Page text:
The organ constantly plays fan-favorite songs and chants, some of which include “If you know the Rangers suck, clap your hands,” “Oh Long Island” and “Hey, Josh Bailey.”

And, of course, there’s the Daniel Bryan inspired “Yes! Yes! Yes!” chant after every Isles goal.

The History

For forty three years, the Islanders called Nassau Veterans Memorial Coliseum in Nassau County, New York home.

Courtesy of former Town of Hempstead Supervisor Kate Murray, Long Island’s beloved team moved to Barclays Center in Brooklyn, New York over the Summer of 2015. They left behind a rich history and tradition on the Island, as the final team in professional sports to win four consecutive Stanley Cup championships. Legendary players and coaches skated the Coliseum (nicknamed Fort Neverlose during the 1980s) ice; including Hall of Fame coach Al Arbour, all time great skaters Butch Goring, Mike Bossy, Bryan Trottier, Clark Gillies, Denis Potvin and Pat LaFontaine, and a crusher in net by the name of Billy Smith.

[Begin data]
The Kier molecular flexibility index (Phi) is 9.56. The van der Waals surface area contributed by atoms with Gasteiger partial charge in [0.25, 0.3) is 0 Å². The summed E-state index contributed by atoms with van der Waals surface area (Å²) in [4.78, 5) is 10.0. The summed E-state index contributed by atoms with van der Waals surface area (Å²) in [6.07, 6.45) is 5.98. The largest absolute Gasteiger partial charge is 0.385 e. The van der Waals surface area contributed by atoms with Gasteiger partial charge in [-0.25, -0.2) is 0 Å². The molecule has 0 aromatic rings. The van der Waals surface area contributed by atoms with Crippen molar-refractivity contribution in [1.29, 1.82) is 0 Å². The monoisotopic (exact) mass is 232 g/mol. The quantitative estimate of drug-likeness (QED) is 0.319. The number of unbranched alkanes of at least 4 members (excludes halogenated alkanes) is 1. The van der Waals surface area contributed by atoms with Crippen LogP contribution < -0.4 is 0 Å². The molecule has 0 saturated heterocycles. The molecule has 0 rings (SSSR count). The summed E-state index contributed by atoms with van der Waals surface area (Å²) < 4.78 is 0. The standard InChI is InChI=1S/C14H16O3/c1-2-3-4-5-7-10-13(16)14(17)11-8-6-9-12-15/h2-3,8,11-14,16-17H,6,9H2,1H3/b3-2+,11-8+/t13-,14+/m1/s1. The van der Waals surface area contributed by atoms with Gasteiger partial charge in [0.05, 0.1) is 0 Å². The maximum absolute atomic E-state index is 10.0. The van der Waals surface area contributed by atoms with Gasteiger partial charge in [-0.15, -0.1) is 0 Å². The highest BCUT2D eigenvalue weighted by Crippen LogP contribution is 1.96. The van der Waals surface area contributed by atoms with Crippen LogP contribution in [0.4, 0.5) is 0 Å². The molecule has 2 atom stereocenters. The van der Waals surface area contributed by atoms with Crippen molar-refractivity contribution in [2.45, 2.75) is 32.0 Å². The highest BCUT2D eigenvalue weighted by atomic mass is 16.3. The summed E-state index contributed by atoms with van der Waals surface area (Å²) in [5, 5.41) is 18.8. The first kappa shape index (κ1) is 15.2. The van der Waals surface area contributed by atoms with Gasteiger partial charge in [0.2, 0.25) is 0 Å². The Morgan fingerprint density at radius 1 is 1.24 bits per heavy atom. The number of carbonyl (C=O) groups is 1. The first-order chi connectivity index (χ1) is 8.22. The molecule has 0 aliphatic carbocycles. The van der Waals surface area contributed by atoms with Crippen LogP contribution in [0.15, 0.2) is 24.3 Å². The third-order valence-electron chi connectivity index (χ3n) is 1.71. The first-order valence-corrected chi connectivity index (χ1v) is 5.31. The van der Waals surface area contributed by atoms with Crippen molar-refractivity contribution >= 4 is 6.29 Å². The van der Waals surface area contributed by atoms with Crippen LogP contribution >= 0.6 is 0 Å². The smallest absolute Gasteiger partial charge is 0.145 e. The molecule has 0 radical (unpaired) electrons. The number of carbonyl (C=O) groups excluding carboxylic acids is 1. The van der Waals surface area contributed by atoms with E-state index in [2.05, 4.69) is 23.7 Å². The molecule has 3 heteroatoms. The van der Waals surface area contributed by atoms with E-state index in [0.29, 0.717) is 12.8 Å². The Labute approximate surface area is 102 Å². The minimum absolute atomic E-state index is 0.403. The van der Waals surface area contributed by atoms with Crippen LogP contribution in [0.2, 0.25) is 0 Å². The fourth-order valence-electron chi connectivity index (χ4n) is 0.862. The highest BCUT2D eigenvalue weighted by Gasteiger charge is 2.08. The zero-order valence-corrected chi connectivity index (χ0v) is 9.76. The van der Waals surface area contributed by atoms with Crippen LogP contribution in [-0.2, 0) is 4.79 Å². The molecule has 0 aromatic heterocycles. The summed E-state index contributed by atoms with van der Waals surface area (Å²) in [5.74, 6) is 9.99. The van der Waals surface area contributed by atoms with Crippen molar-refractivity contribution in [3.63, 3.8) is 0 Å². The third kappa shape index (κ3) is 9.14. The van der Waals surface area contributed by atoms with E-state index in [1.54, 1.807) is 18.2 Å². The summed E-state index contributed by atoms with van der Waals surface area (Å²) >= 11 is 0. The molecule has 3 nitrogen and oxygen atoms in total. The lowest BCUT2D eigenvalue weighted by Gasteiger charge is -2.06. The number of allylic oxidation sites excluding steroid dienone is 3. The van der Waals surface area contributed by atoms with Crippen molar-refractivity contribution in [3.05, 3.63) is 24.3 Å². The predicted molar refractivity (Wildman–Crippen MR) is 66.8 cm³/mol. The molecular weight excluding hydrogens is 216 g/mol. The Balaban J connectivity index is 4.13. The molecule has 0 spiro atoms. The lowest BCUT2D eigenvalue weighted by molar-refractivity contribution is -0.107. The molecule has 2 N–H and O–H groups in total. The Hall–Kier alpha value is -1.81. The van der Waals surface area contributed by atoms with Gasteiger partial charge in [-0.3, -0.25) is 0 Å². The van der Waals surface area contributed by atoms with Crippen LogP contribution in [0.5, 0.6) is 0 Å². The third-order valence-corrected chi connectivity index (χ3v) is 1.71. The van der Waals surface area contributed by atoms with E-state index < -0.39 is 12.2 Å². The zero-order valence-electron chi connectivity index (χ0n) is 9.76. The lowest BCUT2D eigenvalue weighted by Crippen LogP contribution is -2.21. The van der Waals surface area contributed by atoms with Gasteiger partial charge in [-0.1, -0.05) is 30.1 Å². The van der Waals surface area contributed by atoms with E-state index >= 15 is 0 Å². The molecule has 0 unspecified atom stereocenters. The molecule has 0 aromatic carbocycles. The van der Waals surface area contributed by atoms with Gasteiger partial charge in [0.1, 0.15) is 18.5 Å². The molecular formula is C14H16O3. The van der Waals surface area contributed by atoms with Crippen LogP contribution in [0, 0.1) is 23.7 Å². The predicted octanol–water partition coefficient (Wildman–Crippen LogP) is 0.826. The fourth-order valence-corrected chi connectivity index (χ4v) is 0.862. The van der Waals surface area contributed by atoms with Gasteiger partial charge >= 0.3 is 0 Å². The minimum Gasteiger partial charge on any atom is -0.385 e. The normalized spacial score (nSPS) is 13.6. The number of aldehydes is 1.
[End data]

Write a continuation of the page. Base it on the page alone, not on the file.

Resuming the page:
Other fun facts

  1. Michael Dal Colle
  2. Ryan Pulock
  3. Mathew Barzal
  4. Anthony Beauvillier
  5. Joshua Ho-Sang
  • Thomas Greiss, the team’s backup goalie (and first solid one is forever), has quite a few nicknames. They include Jesus Greiss, The Greiss is Right and Greiss, Greiss Baby.
  • Rangers fans still have a chant entitled “Potvin Sucks.” Basically, it’s a stupid chant about a legal hit that injured a Rangers prospect. That hit happened like 30 years ago.
  • Dale Hunter of the Capitals once nearly killed Pierre Turgeon during a first-round playoff series. Hunter was suspended a then-NHL record 21 games.
  • The closest Nassau Coliseum ever came to exploding (and it sure felt like it would happen a lot) was in 2002, when Shawn Bates successfully scored on a penalty shot to win a playoff game.
Justin Weiss is a staff editor at Elite Sports New York, where he covers the New York Islanders and Brooklyn Cyclones. In 2016, he received a Quill Award for Freelance Journalism. He has written for the Long Island Herald, FanSided and YardBarker.